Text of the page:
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Smartphone Monitoring System Helps Manage Mesothelioma Symptoms

Manage mesothelioma symptoms

A new study shows a system that connects doctors and patients via smartphone may make it easier to manage mesothelioma symptoms. 

Mesothelioma tumors grow quickly on the membrane around the lungs. Mesothelioma patients tend to have many physical symptoms. 

Researchers in the UK tested a mesothelioma-specific version of a symptom management system. Their study shows patients felt better with easier access to a doctor to help them manage mesothelioma symptoms. 

Symptoms of Malignant Pleural Mesothelioma

Pleural mesothelioma is the most common form of asbestos cancer. As tumors grow, the pleural membrane becomes less pliable. This makes it harder for the lungs to expand. The space around the lungs can also fill up with fluid (pleural effusions) as the body tries to fight the mesothelioma. 

As a result, most patients have to manage mesothelioma symptoms such as shortness of breath, chest pain, or cough. Other common symptoms are weight loss, fatigue, and muscle weakness.

Mesothelioma is an aggressive cancer. A patient’s status can change a lot between trips to the doctor. This is especially true for patients who live far away from their doctor or hospital. Researchers at the University of Strathclyde in Glasgow say doctors and patients need a better way to manage mesothelioma symptoms as they arise. 

“Innovations such as remote symptom monitoring are needed to enable patients to maintain wellbeing and manage symptoms in a proactive and timely manner,” writes study author Roma Maguire. 

Connecting Doctors and Patients

Maguire and her team based their study on the Advanced Symptom Management System (ASyMS). It has been used to successfully monitor other types of cancer. They adapted the system to help patients manage mesothelioma symptoms from their smartphones. They called the system ASyMSmeso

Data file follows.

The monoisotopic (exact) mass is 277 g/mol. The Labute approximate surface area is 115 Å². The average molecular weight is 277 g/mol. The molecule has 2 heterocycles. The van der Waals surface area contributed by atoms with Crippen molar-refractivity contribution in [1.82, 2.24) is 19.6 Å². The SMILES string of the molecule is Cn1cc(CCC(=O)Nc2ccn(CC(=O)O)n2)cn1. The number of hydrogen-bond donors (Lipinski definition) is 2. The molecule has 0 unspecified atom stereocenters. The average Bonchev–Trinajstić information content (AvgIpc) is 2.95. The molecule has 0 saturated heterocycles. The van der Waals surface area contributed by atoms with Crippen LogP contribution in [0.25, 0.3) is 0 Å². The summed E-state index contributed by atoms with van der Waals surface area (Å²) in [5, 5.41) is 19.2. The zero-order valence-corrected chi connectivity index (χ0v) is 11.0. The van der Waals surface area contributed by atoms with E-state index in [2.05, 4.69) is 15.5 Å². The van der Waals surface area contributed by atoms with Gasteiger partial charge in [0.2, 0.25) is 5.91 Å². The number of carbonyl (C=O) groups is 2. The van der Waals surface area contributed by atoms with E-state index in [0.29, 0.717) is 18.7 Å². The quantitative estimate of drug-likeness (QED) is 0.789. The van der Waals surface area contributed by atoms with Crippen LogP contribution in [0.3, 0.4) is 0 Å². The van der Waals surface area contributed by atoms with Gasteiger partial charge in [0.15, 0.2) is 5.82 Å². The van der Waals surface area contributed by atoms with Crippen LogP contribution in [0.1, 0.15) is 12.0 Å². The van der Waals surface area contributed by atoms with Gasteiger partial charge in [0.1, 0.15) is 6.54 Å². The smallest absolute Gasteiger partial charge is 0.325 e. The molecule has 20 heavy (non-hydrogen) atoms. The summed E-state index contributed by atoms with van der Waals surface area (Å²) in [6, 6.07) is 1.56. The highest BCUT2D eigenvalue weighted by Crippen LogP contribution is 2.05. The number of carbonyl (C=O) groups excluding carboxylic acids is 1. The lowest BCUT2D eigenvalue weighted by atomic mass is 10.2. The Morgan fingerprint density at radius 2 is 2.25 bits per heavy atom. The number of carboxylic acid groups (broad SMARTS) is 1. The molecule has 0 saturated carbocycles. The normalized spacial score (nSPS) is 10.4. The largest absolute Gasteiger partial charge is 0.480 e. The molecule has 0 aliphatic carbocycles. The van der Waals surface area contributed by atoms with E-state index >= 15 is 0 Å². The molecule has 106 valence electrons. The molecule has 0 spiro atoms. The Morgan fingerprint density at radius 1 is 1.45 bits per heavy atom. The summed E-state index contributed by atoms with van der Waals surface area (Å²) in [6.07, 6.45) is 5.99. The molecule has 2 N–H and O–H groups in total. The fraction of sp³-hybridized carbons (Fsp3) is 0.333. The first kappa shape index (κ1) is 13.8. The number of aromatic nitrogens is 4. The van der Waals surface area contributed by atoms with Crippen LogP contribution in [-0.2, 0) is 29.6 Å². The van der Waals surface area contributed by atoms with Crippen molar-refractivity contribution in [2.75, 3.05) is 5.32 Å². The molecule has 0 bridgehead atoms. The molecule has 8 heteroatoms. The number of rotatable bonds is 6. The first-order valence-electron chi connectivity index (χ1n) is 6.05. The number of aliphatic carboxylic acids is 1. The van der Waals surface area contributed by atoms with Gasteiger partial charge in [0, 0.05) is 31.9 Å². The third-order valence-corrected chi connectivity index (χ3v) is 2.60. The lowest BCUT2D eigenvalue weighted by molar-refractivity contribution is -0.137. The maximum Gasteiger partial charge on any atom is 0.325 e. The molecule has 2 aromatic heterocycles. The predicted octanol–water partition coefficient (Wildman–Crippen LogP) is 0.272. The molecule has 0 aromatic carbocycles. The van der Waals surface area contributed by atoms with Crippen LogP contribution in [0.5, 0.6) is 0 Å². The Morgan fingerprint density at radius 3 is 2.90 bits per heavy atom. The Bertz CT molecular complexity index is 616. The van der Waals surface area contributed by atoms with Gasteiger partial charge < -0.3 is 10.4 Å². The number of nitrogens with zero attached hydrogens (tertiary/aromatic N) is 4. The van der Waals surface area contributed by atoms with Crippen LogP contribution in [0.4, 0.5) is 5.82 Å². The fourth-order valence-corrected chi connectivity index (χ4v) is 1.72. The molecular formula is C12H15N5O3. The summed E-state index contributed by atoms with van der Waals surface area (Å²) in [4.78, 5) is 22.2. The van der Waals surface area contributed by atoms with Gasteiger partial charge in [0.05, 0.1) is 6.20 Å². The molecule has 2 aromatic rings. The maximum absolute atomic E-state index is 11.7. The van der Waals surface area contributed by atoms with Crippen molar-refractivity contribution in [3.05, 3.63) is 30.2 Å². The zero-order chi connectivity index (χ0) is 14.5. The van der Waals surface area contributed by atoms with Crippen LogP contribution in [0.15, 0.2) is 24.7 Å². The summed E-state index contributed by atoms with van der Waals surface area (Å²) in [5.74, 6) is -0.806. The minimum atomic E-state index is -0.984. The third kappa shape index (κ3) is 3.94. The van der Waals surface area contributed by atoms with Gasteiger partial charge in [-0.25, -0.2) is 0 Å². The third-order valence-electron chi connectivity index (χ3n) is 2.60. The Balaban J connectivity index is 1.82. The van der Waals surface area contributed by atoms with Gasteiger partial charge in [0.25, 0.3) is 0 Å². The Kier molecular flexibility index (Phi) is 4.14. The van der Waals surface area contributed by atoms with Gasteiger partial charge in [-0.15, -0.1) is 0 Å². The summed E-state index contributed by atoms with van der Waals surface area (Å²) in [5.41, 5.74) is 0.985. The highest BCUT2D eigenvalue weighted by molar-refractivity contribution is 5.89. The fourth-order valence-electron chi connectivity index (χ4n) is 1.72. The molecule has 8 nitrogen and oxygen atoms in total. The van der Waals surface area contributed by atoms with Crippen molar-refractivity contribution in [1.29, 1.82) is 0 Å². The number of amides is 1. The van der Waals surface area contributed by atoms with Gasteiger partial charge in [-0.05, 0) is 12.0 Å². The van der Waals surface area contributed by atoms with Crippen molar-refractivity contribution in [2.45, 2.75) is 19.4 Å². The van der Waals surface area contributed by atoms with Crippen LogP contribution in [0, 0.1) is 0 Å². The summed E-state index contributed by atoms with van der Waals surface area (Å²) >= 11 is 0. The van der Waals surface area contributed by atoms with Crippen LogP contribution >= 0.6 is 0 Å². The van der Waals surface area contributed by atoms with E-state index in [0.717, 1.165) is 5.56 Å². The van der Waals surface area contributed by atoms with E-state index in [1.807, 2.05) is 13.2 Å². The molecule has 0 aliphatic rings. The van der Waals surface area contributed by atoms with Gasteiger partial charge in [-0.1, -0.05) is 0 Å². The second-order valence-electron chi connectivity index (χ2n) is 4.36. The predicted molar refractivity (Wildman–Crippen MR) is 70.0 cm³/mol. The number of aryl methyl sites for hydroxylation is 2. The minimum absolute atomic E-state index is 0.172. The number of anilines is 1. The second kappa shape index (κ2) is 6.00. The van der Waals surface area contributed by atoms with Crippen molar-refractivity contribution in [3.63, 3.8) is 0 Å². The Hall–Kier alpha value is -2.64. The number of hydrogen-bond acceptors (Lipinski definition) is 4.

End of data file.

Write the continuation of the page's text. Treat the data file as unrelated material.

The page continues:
The researchers asked eighteen mesothelioma patients to take assessments about how they felt. They used three existing assessment tools. Patients also completed a daily symptom questionnaire on their smartphones. The information went to their doctors.

“At the end of the study, semistructured interviews with 11 health professionals, 8 patients, and 3 carers were conducted to collect their experience with using ASyMSmeso,” writes Dr. Maguire. 

Almost all patients took the assessments and 88.5 percent did the daily symptom checks. Both doctors and patients said the system made it quick and easy to manage mesothelioma symptoms. 

“For patients, in particular, the system provided reassurance about symptom experience and the feeling of being listened to,” says Maguire. Doctors said they were more likely to be able to help patients when they were in close communication.

The researchers conclude that remote monitoring of mesothelioma symptoms is “feasible and acceptable”. They call for future trials on systems like ASyMSmeso to support mesothelioma patients at home. 


Maguire, R, et al, “Advanced Symptom Management System for Patients with Malignant Pleural Mesothelioma (ASyMSmeso): Mixed Methods Study”, November 12, 2020, Journal of Medical Internet Research, https://www.jmir.org/2020/11/e19180

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